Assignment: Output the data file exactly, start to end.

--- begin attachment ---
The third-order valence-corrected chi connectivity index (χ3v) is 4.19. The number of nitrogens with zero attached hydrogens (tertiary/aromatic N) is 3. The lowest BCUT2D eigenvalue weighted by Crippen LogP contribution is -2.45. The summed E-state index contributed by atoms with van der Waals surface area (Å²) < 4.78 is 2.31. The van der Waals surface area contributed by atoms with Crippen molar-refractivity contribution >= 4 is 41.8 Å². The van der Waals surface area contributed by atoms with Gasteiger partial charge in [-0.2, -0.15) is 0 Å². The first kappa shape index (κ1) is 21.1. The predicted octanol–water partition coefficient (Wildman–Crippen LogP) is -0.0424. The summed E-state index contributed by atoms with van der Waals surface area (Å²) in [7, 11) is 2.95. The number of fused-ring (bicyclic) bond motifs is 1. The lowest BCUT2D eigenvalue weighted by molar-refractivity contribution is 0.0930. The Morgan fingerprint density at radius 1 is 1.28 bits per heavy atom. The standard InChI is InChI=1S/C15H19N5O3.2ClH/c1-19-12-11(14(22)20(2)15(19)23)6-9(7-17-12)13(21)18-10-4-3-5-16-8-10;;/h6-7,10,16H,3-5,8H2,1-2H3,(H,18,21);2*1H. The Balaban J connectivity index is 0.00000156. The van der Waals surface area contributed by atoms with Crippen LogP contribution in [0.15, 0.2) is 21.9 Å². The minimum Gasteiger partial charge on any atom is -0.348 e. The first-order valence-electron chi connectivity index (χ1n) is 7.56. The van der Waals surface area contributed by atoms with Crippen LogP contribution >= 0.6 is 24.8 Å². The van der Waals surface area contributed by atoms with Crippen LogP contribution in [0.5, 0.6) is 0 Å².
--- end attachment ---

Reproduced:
The third-order valence-corrected chi connectivity index (χ3v) is 4.19. The number of nitrogens with zero attached hydrogens (tertiary/aromatic N) is 3. The lowest BCUT2D eigenvalue weighted by Crippen LogP contribution is -2.45. The summed E-state index contributed by atoms with van der Waals surface area (Å²) < 4.78 is 2.31. The van der Waals surface area contributed by atoms with Crippen molar-refractivity contribution >= 4 is 41.8 Å². The van der Waals surface area contributed by atoms with Gasteiger partial charge in [-0.2, -0.15) is 0 Å². The first kappa shape index (κ1) is 21.1. The predicted octanol–water partition coefficient (Wildman–Crippen LogP) is -0.0424. The summed E-state index contributed by atoms with van der Waals surface area (Å²) in [7, 11) is 2.95. The number of fused-ring (bicyclic) bond motifs is 1. The lowest BCUT2D eigenvalue weighted by molar-refractivity contribution is 0.0930. The Morgan fingerprint density at radius 1 is 1.28 bits per heavy atom. The standard InChI is InChI=1S/C15H19N5O3.2ClH/c1-19-12-11(14(22)20(2)15(19)23)6-9(7-17-12)13(21)18-10-4-3-5-16-8-10;;/h6-7,10,16H,3-5,8H2,1-2H3,(H,18,21);2*1H. The Balaban J connectivity index is 0.00000156. The van der Waals surface area contributed by atoms with Crippen LogP contribution in [0.15, 0.2) is 21.9 Å². The minimum Gasteiger partial charge on any atom is -0.348 e. The first-order valence-electron chi connectivity index (χ1n) is 7.56. The van der Waals surface area contributed by atoms with Crippen LogP contribution >= 0.6 is 24.8 Å². The van der Waals surface area contributed by atoms with Crippen LogP contribution in [0.5, 0.6) is 0 Å².